On the centennial of the opening of Northfield’s Archer House in August of 1877, Marjorie Neuhaus wrote an article titled, “Hotel Stuart: Now Century Old”. The Northfield History Collaborative has digitized Neuhaus’s first draft, with edits by longtime Northfield News reporter and editor, Maggie Lee.
Her account provides some great details on the beginnings of our historic hotel and the changes in ownership, design, and use over the years. I particularly enjoyed reading the description of the gala grand opening in the middle of August, 1877:
including this gem:
Among the 250 invited guests were … politicians with their fashionably dressed wives and eligible daughters. As they stepped down from their carriages, they were greeted by a group of attractive young gentlemen who escorted them on a tour of the hotel.
Neuhaus’s article also included a few menus for gala dinners, listing all of the delicious food and beverages one could enjoy. Green Sea Turtle Soup, or Cream of Oyster, yum!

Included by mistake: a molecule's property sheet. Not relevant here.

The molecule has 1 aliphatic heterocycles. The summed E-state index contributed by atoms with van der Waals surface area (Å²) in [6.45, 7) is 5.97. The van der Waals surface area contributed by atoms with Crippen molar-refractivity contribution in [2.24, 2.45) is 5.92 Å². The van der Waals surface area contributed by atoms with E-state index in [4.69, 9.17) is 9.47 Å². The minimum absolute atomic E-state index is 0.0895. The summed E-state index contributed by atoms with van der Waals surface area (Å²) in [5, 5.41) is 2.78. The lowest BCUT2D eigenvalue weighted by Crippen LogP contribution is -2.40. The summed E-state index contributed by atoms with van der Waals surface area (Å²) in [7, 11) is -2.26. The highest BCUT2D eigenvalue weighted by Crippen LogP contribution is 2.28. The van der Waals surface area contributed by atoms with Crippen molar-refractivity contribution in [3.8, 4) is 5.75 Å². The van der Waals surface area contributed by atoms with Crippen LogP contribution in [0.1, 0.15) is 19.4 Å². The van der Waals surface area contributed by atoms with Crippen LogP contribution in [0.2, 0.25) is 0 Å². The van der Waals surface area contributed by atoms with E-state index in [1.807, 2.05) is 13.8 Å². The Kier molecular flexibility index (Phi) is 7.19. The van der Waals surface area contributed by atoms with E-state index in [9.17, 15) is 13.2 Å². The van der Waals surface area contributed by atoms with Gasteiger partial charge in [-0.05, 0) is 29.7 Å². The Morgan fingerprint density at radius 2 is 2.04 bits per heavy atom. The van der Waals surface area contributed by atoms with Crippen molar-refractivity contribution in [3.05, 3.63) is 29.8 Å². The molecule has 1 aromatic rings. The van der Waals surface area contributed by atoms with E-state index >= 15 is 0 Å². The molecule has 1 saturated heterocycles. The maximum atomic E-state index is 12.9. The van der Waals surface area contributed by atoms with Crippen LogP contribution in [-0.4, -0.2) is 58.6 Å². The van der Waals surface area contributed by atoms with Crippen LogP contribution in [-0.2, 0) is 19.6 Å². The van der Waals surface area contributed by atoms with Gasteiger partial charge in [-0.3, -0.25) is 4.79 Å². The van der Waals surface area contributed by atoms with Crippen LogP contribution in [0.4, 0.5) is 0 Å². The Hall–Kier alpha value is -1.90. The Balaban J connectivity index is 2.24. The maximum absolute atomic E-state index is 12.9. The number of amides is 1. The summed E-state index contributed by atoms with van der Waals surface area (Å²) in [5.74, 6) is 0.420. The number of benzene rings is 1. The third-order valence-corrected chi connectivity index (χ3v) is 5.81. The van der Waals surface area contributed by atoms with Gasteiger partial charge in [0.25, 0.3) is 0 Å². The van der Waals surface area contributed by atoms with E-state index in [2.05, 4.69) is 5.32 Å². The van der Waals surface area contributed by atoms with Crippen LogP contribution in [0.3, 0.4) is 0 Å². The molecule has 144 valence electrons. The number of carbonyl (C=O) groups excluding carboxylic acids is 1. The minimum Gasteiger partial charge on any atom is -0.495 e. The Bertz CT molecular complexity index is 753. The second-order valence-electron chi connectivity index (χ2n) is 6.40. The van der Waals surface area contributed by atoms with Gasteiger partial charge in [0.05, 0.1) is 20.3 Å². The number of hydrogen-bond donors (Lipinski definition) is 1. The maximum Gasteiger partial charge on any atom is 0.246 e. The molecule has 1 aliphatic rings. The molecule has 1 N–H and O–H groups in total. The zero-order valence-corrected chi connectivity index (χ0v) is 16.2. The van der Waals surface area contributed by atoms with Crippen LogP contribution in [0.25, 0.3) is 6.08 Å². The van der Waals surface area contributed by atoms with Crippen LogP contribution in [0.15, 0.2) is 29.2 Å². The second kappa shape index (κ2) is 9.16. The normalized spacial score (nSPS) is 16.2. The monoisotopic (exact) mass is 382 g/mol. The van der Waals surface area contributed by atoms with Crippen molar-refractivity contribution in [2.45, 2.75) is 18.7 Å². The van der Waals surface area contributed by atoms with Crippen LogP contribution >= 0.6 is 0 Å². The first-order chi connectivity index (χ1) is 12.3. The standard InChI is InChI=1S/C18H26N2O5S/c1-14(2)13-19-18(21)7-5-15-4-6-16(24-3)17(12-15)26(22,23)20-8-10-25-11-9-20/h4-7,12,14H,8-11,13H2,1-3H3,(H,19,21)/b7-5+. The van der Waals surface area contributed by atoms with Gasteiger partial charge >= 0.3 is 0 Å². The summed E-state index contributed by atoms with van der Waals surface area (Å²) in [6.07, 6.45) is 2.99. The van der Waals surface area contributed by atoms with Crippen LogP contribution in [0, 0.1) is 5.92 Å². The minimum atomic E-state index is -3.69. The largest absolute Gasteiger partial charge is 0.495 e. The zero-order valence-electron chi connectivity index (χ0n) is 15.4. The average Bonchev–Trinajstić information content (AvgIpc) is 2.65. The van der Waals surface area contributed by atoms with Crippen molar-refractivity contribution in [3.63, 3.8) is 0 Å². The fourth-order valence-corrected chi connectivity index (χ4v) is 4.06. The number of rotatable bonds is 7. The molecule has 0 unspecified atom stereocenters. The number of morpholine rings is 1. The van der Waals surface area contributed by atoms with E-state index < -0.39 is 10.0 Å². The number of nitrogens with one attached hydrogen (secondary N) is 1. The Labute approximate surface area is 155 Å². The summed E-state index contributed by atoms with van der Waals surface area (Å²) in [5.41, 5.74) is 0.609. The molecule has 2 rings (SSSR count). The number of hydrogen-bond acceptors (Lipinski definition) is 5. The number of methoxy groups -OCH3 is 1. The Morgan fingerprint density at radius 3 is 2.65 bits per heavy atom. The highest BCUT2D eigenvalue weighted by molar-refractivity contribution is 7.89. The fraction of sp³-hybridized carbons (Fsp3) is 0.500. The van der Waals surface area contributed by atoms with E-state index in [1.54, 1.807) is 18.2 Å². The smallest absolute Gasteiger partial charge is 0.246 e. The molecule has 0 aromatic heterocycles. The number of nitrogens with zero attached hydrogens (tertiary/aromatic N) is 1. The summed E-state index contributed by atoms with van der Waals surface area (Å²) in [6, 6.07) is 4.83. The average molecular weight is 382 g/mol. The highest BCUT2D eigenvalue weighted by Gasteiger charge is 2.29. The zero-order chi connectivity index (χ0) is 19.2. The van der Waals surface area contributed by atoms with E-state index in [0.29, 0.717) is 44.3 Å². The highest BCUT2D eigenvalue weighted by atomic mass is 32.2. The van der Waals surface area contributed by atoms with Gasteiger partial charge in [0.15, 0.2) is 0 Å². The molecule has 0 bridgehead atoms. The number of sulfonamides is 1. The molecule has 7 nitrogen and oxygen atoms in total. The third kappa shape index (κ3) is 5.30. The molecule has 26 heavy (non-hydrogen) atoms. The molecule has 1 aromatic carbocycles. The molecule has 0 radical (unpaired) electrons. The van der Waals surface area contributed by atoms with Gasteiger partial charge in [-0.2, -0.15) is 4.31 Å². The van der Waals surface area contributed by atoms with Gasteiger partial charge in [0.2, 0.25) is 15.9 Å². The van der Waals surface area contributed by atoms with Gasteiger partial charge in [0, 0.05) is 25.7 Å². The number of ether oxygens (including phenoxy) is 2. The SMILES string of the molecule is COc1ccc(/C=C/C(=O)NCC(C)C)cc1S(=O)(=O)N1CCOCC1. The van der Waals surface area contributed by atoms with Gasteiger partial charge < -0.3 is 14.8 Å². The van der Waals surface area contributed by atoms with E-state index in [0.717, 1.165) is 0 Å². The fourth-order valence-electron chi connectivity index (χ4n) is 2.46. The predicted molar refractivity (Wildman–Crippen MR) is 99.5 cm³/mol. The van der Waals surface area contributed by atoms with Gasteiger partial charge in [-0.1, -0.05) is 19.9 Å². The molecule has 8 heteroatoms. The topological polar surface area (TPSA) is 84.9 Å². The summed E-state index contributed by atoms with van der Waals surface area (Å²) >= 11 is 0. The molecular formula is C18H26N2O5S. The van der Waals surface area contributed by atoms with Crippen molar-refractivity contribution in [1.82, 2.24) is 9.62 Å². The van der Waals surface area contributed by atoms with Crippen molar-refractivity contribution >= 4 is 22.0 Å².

Christmas 1895 menu at the Archer House
Banquet Menu for the Bronson Reception, October 17, 1903, which cost $1.50 per person
For some visual evidence of the Archer House’s changes over the years, here are photos from the Northfield Historical Society’s collections that supplement this NHC document:
Stereograph of the Archer House shortly after it opened, c. 1880.
In 1903, the hotel’s owners changed its name to the Manawa Hotel, written on the wagon parked out front.
The name changed again to the Hotel Stuart in 1913, as seen in this photo from 1920.
At one point the hotel’s bricks were painted white, which you can see in this photo of the Hotel Stuart in 1959.
The Hotel Stuart in 1977, its centennial year.
Clearly, the Archer House has changed even more since Marjorie Neuhaus wrote about it, but that makes me wonder – which version of the hotel would you like to visit?
Newspapers (and even more interestingly, drafts of news articles like this one) can provide fascinating descriptions of history. See more from the Northfield News collection of the NHC. Who knows what else you can find if you look hard enough?